Reverend Osagyefo Uhuru Sekou has returned with a more intimate and personal follow-up to the movement album, “The Revolution Has Come,” which was released in 2016.
As Sekou described in an interview, “In Times Like These,” has “everything to do with the material conditions that produced the Ferguson uprising, but it also has to do with the material conditions of the people that produced me.”
It goes to a much deeper place than merely responding to current events. It draws from those who chose to love him, who chose to care for him, and his love for his family and the rural community of Arkansas, where he was raised.
“Part of being black, poor, and rural” and “existing has everything to do with being an act of resistance,” and for Sekou, this album is all about honoring the communities around him that engage in “high forms of dignity,” even in the face of injustice and daily struggle.
Sekou stood at his grandmother’s grave. He broke bread with his family. He spent time with family and allowed the dirt from rural land to get in between his toes. This inspired the heart and soul of each of the twelve songs on the album.
The album was released by Thirty Tigers, a label for independent musicians based in Nashville, Tennessee. It has put out records by such artists as Lucinda Williams, Leann Rimes, Jason Isbell, Lupe Fiasco, Tanya Tagaq, The Avett Brothers, and Santana.
Sekou fondly described recording the album in Coldwater, Mississippi. There in the backwoods, where one is unable to get cellphone reception, it was possible to focus and “dig deep within that wellspring of a black musical tradition that is the foundation of all American music.”
He collaborated with Luther Dickinson and the North Mississsippi All-Stars. Organist Charles Hodges, who has worked with such artists as Boz Scaggs and Albert Collins, appeared on the album as well.
Hodges’ organ coupled with the North Mississippi All-Stars truly defines the music in the same way the Muscle Shoals Rhythm Section defined so many soul, rhythm and blues, rock, and pop classics of the 1960s and 1970s.
“In Times Like These” is a conscious effort by Sekou to blend his Pentecostal religion with the sonic influences that have shaped him from childhood to now.
“I’m a third generation Pentecostal preacher, and then my other grandfather played on the chitlin circuit with Louis Jordan, Albert King, and B.B. King,” Sekou shared. “So, I grew up around the blues. I grew up in proximity of them. I grew up hearing them and was raised [by] what Amir Baraka called the ‘Blues People.'”
One of the songs on the album, where one truly feels that blues influence, is Sekou’s cover of “Lord, I’m Running (99 and a Half Won’t Do),” which originally was recorded by Brooklyn pastor and musician Hezekiah Walker.
Asked if this music is to help common people—poor and working class folks—maintain hope in a time when oppressive realities feel sharpened, Sekou replied, “The best of the blues, and particularly the task of the artist, is to be a balm on the wounds of the people while offering the possibility of new possibilities.”
Sekou expressed how the blues tradition in America is to let the blues speak but not have the last word.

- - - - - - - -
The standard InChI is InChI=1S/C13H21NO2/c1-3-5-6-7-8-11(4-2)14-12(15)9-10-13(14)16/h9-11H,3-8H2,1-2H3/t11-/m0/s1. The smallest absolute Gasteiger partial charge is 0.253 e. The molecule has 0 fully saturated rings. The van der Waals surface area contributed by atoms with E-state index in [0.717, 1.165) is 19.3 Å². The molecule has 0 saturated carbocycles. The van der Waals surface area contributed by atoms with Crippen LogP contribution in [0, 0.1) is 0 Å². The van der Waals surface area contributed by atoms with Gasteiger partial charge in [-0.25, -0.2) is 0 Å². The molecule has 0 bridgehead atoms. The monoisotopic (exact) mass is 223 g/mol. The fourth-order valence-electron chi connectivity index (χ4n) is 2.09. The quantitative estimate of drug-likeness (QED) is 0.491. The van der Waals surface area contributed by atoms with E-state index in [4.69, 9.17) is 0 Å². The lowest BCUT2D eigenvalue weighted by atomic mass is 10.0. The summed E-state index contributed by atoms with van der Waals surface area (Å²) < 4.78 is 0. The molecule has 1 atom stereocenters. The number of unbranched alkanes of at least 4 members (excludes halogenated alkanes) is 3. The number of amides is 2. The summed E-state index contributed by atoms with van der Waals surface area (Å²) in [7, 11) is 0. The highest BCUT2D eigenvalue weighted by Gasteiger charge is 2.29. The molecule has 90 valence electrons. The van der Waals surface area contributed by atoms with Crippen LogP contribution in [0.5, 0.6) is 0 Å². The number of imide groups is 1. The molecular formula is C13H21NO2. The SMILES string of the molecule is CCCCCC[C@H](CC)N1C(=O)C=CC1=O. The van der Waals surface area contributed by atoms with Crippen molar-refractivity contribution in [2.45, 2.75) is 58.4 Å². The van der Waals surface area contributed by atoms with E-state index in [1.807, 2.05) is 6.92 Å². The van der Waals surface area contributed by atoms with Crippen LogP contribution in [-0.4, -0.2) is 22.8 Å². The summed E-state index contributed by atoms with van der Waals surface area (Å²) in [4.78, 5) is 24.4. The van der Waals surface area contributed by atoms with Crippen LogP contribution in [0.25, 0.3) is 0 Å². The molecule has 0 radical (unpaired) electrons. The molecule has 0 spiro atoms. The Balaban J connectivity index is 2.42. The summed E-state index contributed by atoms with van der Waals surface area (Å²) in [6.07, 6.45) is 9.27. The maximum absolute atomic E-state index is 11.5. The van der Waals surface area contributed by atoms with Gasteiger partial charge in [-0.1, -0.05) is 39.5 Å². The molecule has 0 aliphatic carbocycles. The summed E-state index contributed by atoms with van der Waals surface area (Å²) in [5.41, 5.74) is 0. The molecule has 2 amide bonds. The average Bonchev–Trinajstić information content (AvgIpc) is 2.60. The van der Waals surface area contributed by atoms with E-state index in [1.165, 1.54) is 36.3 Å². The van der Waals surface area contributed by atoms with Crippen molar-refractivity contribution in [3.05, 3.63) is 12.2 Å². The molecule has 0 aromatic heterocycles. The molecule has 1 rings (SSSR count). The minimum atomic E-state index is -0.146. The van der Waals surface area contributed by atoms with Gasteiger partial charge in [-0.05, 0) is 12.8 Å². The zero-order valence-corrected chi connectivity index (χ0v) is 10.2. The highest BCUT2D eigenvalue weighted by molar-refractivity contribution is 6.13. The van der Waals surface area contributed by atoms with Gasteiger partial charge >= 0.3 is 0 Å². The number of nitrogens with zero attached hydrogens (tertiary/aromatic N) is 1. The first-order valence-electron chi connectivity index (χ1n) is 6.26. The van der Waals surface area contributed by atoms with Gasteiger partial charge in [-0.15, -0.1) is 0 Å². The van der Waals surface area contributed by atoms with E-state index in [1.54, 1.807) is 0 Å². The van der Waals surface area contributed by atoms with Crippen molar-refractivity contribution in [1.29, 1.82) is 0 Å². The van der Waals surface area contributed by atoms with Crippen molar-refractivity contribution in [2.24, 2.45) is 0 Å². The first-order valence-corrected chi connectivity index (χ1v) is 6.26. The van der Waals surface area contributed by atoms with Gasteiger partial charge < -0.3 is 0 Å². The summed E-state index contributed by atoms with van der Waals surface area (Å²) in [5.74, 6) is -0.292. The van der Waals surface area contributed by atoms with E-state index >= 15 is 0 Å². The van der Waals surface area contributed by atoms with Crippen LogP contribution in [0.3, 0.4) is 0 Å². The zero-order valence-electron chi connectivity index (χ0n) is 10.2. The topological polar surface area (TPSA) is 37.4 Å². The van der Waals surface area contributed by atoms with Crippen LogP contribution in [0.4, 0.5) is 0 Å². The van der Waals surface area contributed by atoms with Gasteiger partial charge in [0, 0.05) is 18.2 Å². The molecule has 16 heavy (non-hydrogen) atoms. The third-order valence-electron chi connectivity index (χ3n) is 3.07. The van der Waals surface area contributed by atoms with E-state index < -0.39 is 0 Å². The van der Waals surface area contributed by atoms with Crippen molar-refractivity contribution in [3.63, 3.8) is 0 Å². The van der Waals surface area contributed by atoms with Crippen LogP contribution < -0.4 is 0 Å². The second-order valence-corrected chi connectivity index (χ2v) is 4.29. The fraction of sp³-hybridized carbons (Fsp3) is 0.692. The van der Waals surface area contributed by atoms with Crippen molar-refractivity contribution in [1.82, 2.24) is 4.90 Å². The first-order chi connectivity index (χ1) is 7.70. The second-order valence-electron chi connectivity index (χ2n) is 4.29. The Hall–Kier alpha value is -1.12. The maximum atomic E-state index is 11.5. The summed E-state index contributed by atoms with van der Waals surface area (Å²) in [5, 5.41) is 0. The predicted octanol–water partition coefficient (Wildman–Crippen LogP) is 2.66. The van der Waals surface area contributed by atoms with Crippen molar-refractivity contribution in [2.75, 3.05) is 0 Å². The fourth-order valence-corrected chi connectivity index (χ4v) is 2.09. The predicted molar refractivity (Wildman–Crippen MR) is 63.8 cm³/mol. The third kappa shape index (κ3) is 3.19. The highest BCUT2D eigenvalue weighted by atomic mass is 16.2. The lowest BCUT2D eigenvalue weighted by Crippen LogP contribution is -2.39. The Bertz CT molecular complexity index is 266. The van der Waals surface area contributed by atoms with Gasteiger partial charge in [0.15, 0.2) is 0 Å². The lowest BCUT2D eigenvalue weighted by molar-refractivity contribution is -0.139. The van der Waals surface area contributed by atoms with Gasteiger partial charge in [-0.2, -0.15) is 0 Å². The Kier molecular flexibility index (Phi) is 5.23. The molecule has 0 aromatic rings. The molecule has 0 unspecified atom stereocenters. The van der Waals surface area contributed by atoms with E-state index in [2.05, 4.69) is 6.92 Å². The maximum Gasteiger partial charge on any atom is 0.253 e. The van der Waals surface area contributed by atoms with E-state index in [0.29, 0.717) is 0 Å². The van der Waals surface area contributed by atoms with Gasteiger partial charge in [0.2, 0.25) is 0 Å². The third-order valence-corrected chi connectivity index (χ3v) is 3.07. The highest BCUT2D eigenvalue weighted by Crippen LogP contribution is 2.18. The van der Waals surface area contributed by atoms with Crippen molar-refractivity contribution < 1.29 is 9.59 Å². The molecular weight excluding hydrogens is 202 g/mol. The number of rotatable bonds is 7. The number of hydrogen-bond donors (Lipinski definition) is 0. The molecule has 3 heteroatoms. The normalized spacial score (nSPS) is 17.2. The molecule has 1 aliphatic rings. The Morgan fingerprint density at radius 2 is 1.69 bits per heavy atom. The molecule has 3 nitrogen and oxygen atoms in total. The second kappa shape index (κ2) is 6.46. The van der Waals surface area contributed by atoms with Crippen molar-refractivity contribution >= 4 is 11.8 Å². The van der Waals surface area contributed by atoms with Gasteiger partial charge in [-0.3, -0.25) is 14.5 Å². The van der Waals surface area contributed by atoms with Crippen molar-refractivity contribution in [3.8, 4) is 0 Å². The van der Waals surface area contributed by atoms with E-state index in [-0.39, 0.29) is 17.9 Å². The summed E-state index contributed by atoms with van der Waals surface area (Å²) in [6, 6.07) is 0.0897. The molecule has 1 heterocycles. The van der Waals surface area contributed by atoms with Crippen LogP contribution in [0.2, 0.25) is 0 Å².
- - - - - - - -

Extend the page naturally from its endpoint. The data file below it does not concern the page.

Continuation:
“We have a tendency to focus on Disneyland, to focus on what Henry James, the great writer, called the “hotel civilization,” to focus on a place that is obsessed with new things and innovation and doesn’t take time to pause and wrestle with the darkness. So, the blues wrestles with the darkness it just don’t let the darkness have the last word,” Sekou argued.
Like “The Revolution Has Come,” the album opens with an anthem called “Resist.” Sekou sings, “We want freedom, and we want it now,” and sonically, the musicians backing up Sekou give the anthem a vibrancy and fullness that sets the tone for the entire album.
The following track accentuates “Resist.” It, too, is a message about how there are no saviors. “We’re the ones we’ve been waiting for.” However, this seems more directed at those who are not organizers but intrinsically feel in their blood the pressures of systemic racism and other power structures.
“We Who Believe” opens with the sound of labor, like people breaking up concrete. It expresses faith in the perseverance of those in communities who fight for freedom and liberation of themselves and others. Hodges, on the organ, gives this tune a spiritual backbone that helps drive the message forward.
There is also a magnificently reworked cover of Bob Marley’s “Burnin’ and Lootin'” that finds clear inspiration from what happened when Ferguson Officer Darren Wilson was not indicted for killing Michael Brown.
“Right before we recorded the song, I told the band the story of the night of the non-indictment of Darren Wilson and that having trained young folks in militant nonviolence, civil disobedience, said to them trust the system. It will work out,” Sekou recalled.”
“And then, when there was no bill to indict Darren Wilson, the murderer of Michael Brown, I felt like I lied to young people, that I had told them to trust a system that would ultimately betray them. And I understood their rage.”
“I wanted to capture the rage that I saw in the streets, the righteous indignation that I saw in the streets of Ferguson, and on that night, I saw democracy burning,” Sekou added.
Sekou also identifies with Marley. He moved from the country to Kingston, Jamaica. He was a rural creature who lived in the city. He also structured reggae and captured the “sensibilities of Rastafarianism as his religious tradition” in the same manner that Sekou captures the tradition of his Pentecostal blues upbringing.
“What I was attempting to do with the song is to render the genius and the lyrical eloquence of Marley through the medium of the music and the religious tradition that produced me. So it’s reggae Pentecostal meets Pentecostal blues,” Sekou said.
Songs from the album on posted on YouTube now. Listen to Sekou’s cover of “Burnin’ and Lootin'”: